The Dixie Bowl was a post-season college football bowl game held New Year's Day at Legion Field in Birmingham, Alabama. The game was only held twice, following the 1947 and 1948 seasons, after which it was discontinued. Birmingham and Legion Field have since played host to a number of other bowl games including the Hall of Fame Classic, All-American Bowl and the BBVA Compass Bowl. Baylor hosted Wake Forest and beat them 20–7. Now in 2010, Legion Field is where the UAB Blazers play football.

Ladd–Peebles Stadium

Ladd–Peebles Stadium is a stadium located in Mobile, Alabama.

Alabama–LSU football rivalry

The Alabama–LSU football rivalry is an American college football rivalry between the Alabama Crimson Tide football team of the University of Alabama and LSU Tigers football team of Louisiana State University. Both schools are charter members of the Southeastern Conference (SEC), and both universities' sports teams have competed in the SEC's Western Division since the conference was split into two divisions in 1992.

The 1998 UAB Blazers football team represented the University of Alabama at Birmingham (UAB) in the college football season of 1998, and was the eighth team fielded by the school. The Blazers' head coach was Watson Brown, who entered his fourth season as UAB's head coach. They played five of their home games at Legion Field in Birmingham, Alabama and one home game at the Hoover Metropolitan Stadium in Hoover, and competed as a Division I-A Independent. The Blazers finished their third season at the I-A level with a record of 4–7.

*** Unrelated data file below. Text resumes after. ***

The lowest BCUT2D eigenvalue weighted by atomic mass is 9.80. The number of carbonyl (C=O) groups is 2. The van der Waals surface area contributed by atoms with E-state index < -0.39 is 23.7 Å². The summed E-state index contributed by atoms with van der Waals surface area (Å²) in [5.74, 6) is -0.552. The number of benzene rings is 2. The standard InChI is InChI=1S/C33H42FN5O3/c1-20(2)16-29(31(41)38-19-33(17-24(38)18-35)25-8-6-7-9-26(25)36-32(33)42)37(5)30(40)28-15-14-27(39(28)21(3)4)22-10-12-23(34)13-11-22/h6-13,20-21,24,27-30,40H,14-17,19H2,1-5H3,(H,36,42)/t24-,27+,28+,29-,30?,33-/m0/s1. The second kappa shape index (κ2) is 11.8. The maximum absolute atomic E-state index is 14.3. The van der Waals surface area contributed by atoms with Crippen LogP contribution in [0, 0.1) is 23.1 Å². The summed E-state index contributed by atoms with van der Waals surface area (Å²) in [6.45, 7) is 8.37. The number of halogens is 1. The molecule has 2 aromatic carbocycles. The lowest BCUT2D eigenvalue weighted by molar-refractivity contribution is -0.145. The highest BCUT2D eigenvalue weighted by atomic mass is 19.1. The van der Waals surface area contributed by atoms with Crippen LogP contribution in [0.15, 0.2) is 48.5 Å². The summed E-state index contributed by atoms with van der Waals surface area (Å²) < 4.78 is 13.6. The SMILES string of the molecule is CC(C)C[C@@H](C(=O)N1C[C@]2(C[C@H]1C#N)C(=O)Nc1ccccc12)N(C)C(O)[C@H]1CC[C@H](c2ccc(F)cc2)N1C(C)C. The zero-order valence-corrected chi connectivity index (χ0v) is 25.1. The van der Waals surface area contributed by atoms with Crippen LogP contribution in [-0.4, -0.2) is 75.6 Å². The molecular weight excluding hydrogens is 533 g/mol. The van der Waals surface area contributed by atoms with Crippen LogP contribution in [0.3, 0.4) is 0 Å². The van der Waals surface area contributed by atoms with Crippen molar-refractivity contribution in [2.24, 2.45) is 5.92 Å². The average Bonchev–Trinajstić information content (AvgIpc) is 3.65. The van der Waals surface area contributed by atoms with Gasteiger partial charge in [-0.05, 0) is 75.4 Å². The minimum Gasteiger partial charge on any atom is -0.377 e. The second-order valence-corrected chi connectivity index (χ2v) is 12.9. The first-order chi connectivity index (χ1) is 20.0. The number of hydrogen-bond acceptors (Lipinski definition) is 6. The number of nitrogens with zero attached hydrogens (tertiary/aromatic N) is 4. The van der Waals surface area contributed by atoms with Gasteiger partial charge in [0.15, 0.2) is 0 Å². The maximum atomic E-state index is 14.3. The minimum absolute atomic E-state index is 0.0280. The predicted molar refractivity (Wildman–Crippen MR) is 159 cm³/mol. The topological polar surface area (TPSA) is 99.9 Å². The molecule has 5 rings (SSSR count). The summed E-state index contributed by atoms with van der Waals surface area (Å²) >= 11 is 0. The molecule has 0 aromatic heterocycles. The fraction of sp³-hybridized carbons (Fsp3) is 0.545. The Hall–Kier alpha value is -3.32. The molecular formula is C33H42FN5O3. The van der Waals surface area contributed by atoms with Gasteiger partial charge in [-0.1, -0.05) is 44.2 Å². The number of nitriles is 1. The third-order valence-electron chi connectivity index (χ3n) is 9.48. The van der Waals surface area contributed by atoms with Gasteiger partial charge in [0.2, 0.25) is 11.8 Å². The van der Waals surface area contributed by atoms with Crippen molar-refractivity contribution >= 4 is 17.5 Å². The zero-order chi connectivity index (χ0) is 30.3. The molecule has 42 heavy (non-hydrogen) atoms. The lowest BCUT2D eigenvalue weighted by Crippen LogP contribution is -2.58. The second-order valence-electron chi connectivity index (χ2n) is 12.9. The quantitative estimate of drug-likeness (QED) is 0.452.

The 2004 UAB Blazers football team represented the University of Alabama at Birmingham (UAB) in the college football season of 2004, and was the fourteenth team fielded by the school. The Blazers' head coach was Watson Brown, who entered his tenth season as UAB's head coach. They played their home games at Legion Field in Birmingham, Alabama, and competed as a member of Conference USA. The Blazers finished their ninth season at the I-A level, and sixth affiliated with a conference with a record of 7–5. The Blazers also made their first ever bowl appearance at the 2004 Hawaii Bowl where they were defeated 40–59 by Hawaii.

The 1996 Alabama Crimson Tide football team represented the University of Alabama for the 1996–97 college football season, competing in the Western Division in the Southeastern Conference. Gene Stallings led the Crimson Tide to a 10–3 record in his final year with the program. The team played their home games at Bryant–Denny Stadium in Tuscaloosa, Alabama, and Legion Field in Birmingham, Alabama.